The block diagram portion 112 includes a first comparator 140 for comparing the estimated input torque Ti_est with an input torque threshold Ti_THR, and a second comparator 142 for comparing the magnitude of the output member speed No to an output speed threshold No_THR, with the block 144 performing an absolute value (ABS) function on the output member speed No. The input torque threshold Ti_THR is calibrated to a near-zero torque value to distinguish between positive torque contribution by the engine 14 and engine braking. The presence of engine speed braking effectively rules out unintended directional control, and the comparator 140 produces an output on line 146 when Ti_est is greater than Ti_THR, signifying that engine braking is not present. The output speed threshold No_THR is calibrated to a low speed magnitude such as 5 MPH, and the comparator 142 produces an output on line 148 when No is less then No_THR. Finally, the line 150 has a state that is high or active whenever the above-described input speed/output torque control is active, as indicated by a TCA (torque control active) flag. The lines 138, 146, 148 and 150 are applied as inputs to AND-Gate 152; if outputs are present on each of the lines 138, 146, 148 and 150 for at least a predetermined delay period defined by block 154, the torque integrity diagnostic (TQ_INT_DIAG) on line 156 becomes active, indicating that there exists a potential for impaired output torque control that could result in a directional drive error. In such event, the system controller 43 acts to limit the authority of the aforementioned input speed/output torque control.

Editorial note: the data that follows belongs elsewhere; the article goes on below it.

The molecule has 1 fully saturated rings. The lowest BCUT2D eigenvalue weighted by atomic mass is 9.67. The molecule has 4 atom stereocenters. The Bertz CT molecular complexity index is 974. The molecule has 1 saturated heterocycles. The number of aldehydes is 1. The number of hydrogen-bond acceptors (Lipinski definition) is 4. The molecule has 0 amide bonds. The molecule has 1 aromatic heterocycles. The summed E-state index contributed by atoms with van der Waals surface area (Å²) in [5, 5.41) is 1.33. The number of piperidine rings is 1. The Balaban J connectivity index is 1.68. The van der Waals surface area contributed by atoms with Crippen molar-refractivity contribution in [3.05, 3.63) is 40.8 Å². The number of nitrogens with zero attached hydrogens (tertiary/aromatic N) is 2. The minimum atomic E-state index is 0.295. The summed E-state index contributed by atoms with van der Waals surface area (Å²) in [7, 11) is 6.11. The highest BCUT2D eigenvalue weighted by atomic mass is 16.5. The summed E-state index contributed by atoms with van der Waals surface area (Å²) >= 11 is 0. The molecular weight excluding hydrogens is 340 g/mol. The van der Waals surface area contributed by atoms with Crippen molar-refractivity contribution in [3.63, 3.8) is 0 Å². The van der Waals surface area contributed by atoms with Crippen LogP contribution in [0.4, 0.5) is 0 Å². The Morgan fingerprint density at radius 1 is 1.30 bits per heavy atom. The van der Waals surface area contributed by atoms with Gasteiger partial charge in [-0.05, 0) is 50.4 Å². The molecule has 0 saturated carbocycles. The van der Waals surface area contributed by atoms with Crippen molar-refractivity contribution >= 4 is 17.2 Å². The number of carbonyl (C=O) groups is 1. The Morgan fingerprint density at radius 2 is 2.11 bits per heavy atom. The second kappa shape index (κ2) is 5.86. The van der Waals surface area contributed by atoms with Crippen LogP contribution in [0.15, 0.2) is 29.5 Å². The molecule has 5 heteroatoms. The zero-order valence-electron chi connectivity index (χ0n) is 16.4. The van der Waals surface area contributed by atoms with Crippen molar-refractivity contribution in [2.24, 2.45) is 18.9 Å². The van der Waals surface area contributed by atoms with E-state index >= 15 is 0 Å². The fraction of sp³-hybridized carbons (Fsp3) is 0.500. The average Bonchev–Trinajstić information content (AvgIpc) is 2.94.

In summary, the diagnostic control of the present invention reliably detects the existence of a torque control error at low speed operation of the transmission near the boundary between forward and reverse operation. While the invention has been described by reference to certain preferred embodiments, it should be understood that numerous changes could be made within the spirit and scope of the inventive concepts described. For example, the method applies to powertrain configurations different that the exemplary configuration, the threshold values set forth herein are exemplary only, and so on. Accordingly, it is intended that the invention not be limited to the disclosed embodiments, but that it have the full scope permitted by the language of the following claims.

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Classifications
U.S. Classification73/115.02
International ClassificationB60W50/02, B60K1/02, F16H3/72, F16H59/14, G01M13/02, B60W20/00
Cooperative ClassificationY02T10/6221, B60W20/102, B60K6/48, B60W50/0205, B60K6/365, B60K1/02, F16H3/728, F16H2200/201
European ClassificationB60W50/02A, B60W20/102, F16H3/72G2, B60K6/48, B60K6/365